Luckily, my sister is a Bronte fan so I knew she'd be a much more willing participant in the day out, which definitely proved to be the case. Unfortunately, I didn't have my trusty pink car at the time, which meant dealing with the joy of public transport to get there, although this worked out the best in the end as navigating some of the windy streets looked liked it'd be an absolute nightmare. Plus, I obviously needed a cider in the afternoon.
We weren't sure where to get off the bus, but the top of the massive hill seemed like a good bet so we could walk down it instead of up. A lot of other people opted to do this too, so we mostly just followed the crowd and wandered along to the main "high street" area. Here there are loads of tiny shops and cafes, with a few really interesting places, like a vintage shop and another that makes 1950s-style dresses.
Even though it is well signposted, we still walked too far and had to double back to get to the Bronte Museum, which is housed in the former Bronte house. What isn't well signposted is that you actually need to go to the back entrance of the museum in order to buy tickets in order to be admitted through the front door.
Once we had our tickets, we went back to the front entrance of the museum and could start looking around. The museum features a self-guided tour, which is easy to follow as each of the rooms are numbered. They also contain a lot of information,, period costumes from a BBC Bronte series and items that did belong to the family.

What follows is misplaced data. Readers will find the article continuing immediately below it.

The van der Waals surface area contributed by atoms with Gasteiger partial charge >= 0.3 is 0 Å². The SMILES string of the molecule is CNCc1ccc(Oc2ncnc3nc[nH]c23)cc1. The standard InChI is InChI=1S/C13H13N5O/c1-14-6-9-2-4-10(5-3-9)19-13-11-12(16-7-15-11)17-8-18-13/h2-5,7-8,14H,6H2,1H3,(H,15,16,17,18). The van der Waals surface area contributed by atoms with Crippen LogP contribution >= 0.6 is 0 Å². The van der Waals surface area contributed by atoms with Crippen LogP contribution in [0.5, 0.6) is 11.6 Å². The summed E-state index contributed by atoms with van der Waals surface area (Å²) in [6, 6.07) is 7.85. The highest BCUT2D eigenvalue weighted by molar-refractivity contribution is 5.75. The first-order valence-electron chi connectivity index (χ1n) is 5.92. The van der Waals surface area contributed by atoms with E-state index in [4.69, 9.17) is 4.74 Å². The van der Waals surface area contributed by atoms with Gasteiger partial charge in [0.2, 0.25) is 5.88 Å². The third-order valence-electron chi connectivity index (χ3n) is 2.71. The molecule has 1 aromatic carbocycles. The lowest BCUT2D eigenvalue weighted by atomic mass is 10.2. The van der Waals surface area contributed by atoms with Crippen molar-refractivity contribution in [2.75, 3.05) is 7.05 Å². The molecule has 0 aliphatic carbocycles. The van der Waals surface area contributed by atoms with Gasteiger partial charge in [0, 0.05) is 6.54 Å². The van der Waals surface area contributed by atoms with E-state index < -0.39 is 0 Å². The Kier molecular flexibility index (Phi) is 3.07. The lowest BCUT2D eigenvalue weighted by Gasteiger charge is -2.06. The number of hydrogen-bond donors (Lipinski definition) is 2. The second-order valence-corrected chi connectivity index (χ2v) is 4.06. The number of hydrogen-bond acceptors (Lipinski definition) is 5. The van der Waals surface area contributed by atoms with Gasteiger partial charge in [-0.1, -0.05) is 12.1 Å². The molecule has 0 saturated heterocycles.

What I found really interesting was the fact that a lot of effort had gone into restoring the rooms as much as possible, including matching the paint to that which was used when the Brontes lived there. Any furniture that was not used by the family was matched as closely as possible to the time period, which resulted in a real sense of history when we were walking around.
We were both left feeling a bit sad at the end, as the family didn't have the best of luck and seeing all their misfortunes laid out in one place was a bit much. However, if you have an interest in the Brontes, I definitely suggest heading to the museum for a visit.
As soon as we walked in, we were made to feel welcome by the two members of staff who were serving. They were really friendly, dressed in vintage clothing and incredibly helpful when it came to advising us on some of the food and drink. My sister ended up getting a full meal, which was priced at around £15 for a nice sized lamb shank. I opted for two sides as the vegetarian options were a bit thin on the ground and I can't eat much anyway.
Other than a slight bit of confusion over my order of douphinoise potato - the chef put it under my sister's lamb, which she was happy about but I wasn't - the food arrived in really good time. Everything was obviously cooked fresh to order and my homemade onion rings were some of the best I've ever had. The only downside was that we didn't have enough room for dessert!
If you do go to Haworth, it really is worth popping into The Kings Arms, even if it's just for a drink as they have worked really hard to make it welcoming and the staff were absolutely fantastic.
Both of us got plenty of photos - even though my camera ran out of battery part way through the museum - and were tempted by some of the curiosities in the local shops. The area is basically perfect if you want a relaxed day of pottering about and we were tempted to walk a bit further but moving house had tired us out. However, it would be pretty easy to make a full day out of visiting Bronte Country, so it's worth giving yourself some time to explore.
I actually enjoyed the day so much, I'm already thinking about who I can rope into going back with me - as well as looking for my ticket to the museum!